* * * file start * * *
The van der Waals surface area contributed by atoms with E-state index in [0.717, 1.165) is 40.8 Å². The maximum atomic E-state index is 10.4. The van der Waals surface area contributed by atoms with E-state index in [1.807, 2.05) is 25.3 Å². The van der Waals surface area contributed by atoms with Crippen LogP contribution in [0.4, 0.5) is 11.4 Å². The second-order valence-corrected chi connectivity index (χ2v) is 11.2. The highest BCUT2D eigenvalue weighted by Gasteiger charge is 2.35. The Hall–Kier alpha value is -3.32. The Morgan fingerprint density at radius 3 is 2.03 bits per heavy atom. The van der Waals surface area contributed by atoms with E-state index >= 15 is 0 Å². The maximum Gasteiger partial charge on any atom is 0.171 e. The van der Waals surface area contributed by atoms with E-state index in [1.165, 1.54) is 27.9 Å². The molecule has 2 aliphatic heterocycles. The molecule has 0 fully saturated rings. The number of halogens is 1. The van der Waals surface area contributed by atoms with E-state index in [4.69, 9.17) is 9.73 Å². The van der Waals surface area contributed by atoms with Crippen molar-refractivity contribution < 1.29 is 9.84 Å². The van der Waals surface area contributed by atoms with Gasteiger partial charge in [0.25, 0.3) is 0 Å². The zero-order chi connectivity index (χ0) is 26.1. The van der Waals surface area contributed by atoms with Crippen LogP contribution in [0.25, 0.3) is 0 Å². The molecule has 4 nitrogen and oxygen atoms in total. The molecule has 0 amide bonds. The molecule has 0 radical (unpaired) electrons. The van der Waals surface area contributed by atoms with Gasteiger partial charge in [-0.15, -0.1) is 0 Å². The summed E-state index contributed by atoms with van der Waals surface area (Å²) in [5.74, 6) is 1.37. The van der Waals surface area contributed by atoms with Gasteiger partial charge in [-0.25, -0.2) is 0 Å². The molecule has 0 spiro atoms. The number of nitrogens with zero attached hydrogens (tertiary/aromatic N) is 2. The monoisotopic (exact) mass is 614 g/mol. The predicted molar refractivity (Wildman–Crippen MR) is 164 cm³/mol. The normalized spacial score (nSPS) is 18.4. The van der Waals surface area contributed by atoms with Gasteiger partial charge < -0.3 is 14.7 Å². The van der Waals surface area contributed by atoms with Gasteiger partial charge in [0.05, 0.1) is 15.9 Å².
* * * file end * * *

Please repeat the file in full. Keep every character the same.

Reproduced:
The van der Waals surface area contributed by atoms with E-state index in [0.717, 1.165) is 40.8 Å². The maximum atomic E-state index is 10.4. The van der Waals surface area contributed by atoms with E-state index in [1.807, 2.05) is 25.3 Å². The van der Waals surface area contributed by atoms with Crippen LogP contribution in [0.4, 0.5) is 11.4 Å². The second-order valence-corrected chi connectivity index (χ2v) is 11.2. The highest BCUT2D eigenvalue weighted by Gasteiger charge is 2.35. The Hall–Kier alpha value is -3.32. The Morgan fingerprint density at radius 3 is 2.03 bits per heavy atom. The van der Waals surface area contributed by atoms with E-state index >= 15 is 0 Å². The maximum Gasteiger partial charge on any atom is 0.171 e. The van der Waals surface area contributed by atoms with E-state index in [1.165, 1.54) is 27.9 Å². The molecule has 2 aliphatic heterocycles. The molecule has 0 fully saturated rings. The number of halogens is 1. The van der Waals surface area contributed by atoms with E-state index in [4.69, 9.17) is 9.73 Å². The van der Waals surface area contributed by atoms with Crippen molar-refractivity contribution < 1.29 is 9.84 Å². The van der Waals surface area contributed by atoms with Gasteiger partial charge in [0.25, 0.3) is 0 Å². The zero-order chi connectivity index (χ0) is 26.1. The van der Waals surface area contributed by atoms with Crippen LogP contribution in [0.25, 0.3) is 0 Å². The molecule has 4 nitrogen and oxygen atoms in total. The molecule has 0 amide bonds. The molecule has 0 radical (unpaired) electrons. The van der Waals surface area contributed by atoms with Gasteiger partial charge in [-0.15, -0.1) is 0 Å². The summed E-state index contributed by atoms with van der Waals surface area (Å²) in [5.74, 6) is 1.37. The van der Waals surface area contributed by atoms with Gasteiger partial charge in [-0.25, -0.2) is 0 Å². The molecule has 0 spiro atoms. The number of nitrogens with zero attached hydrogens (tertiary/aromatic N) is 2. The monoisotopic (exact) mass is 614 g/mol. The predicted molar refractivity (Wildman–Crippen MR) is 164 cm³/mol. The normalized spacial score (nSPS) is 18.4. The van der Waals surface area contributed by atoms with Gasteiger partial charge < -0.3 is 14.7 Å². The van der Waals surface area contributed by atoms with Gasteiger partial charge in [0.05, 0.1) is 15.9 Å².